Micromanipulation techniques such as ICSI (intracytoplasmic sperm injection) help realize the potential of the
mouse as a model organism in reproductive biomedicine and human genetics. Accordingly, ICSI is a resource
to preserve unique e.g. transgenic mouse genotypes in the research mouse facility. Common cryopreservation
methods cause reduction or loss of sperm motility, which is not required for ICSI. However ICSI by conventional
microcapillaries harms the delicate metaphase II (MII) mouse oocytes. To overcome this problem, Kimura and
Yanagimachi introduced piezo-assisted ICSI in 1995 , which led to dramatically higher success rates as
compared to the conventional procedure. In this Application Note the ICSI procedure is described using the new
device from Eppendorf for piezo-assisted manipulation, the PiezoXpert and the Prime Tech piezo system (PMM),
a piezo-drill device described elsewhere in combination with Eppendorf micromanipulators for mouse ICSI ,
showing parameter settings and microinjection procedure in detail.
ICSI (intracytoplasmic sperm injection) is an important and commonly used assisted reproductive technology in
both, humans and animals. The Mouse is one of the most common model organisms of choice to study mammalian
fertilization. However, the ability to fertilize mouse eggs successfully by sperm injection has been hard to achieve due
to the fact that the metaphase II mouse oocytes are extremely sensitive and convential ICSI gives low survival rates
. This problem can be solved with piezo-actuated micromanipulation where the capillary advances a very short
distance at a very high speed. This enables the capillary to penetrate the cell membrane with minimum distortion of
the cell and yields to high survival rates. The microinjection workstation required for this technique is very similar to
standard ICSI, but with the addition of a piezo-assisted unit attached to the capillary holder. In this Userguide, the
use of the Eppendorf PiezoXpert in combination with the Eppendorf TransferMan® NK 2 workstation is shown and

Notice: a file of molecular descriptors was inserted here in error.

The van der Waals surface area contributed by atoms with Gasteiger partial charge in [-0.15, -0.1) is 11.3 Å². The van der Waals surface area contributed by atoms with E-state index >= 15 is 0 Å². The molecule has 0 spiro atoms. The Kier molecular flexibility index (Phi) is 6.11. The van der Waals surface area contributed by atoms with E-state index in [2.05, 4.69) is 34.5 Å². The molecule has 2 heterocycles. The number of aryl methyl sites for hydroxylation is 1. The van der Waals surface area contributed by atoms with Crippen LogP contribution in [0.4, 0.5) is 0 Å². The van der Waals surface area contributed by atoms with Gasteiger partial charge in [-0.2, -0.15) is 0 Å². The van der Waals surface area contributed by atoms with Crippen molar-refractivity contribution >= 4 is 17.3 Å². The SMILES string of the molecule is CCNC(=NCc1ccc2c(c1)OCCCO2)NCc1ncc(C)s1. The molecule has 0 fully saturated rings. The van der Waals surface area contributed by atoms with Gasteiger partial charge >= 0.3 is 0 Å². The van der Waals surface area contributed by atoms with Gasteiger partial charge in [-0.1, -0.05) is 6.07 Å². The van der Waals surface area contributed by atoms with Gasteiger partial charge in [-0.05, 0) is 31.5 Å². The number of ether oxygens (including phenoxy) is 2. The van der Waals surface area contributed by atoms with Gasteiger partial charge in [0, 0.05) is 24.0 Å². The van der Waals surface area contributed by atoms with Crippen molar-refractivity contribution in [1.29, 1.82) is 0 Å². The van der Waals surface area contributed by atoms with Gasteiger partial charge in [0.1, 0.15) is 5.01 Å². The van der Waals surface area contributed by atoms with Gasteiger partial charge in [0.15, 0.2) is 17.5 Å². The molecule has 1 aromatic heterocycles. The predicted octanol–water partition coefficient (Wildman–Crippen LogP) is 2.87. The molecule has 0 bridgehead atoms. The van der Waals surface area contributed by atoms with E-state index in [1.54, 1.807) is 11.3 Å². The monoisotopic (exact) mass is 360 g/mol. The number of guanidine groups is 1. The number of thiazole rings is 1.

parameter settings as well as optimization of the piezo-actuated microinjection procedure itself are discussed.
Biopsy of equine embryos at the early/expanded blastocyst stage is a rather complex procedure, essentially due to the presence of a distinctive capsule in the perivitelline space that is extraordinarily resistant and difficult to penetrate using conventional micromanipulation methods. In addition, this embryonic capsule has been considered essential for the embryo survival and, until recently, many doubts persisted about whether it could be breached without impairing the viability of the biopsied embryo.
Recent studies, however, suggested that encapsulated equine blastocysts could be biopsied using a piezo-actuated micropipette that allows creating a small hole in the capsule to collect trophectoderm cells for genetic analysis without compromising their further viability. In this Userguide, the biopsy procedure of encapsulated equine embryos is described using the new device from Eppendorf for piezoassisted manipulation, the Eppendorf PiezoXpert, in combination with the Eppendorf TransferMan NK 2 micromanipulation workstation.
In this Application Note, the nuclear tranfer as a mean of cloning technique is described using the new device from Eppendorf for piezo-assisted manipulation, the Eppendorf PiezoXpert®, in combination with the Eppendorf Celltram vario.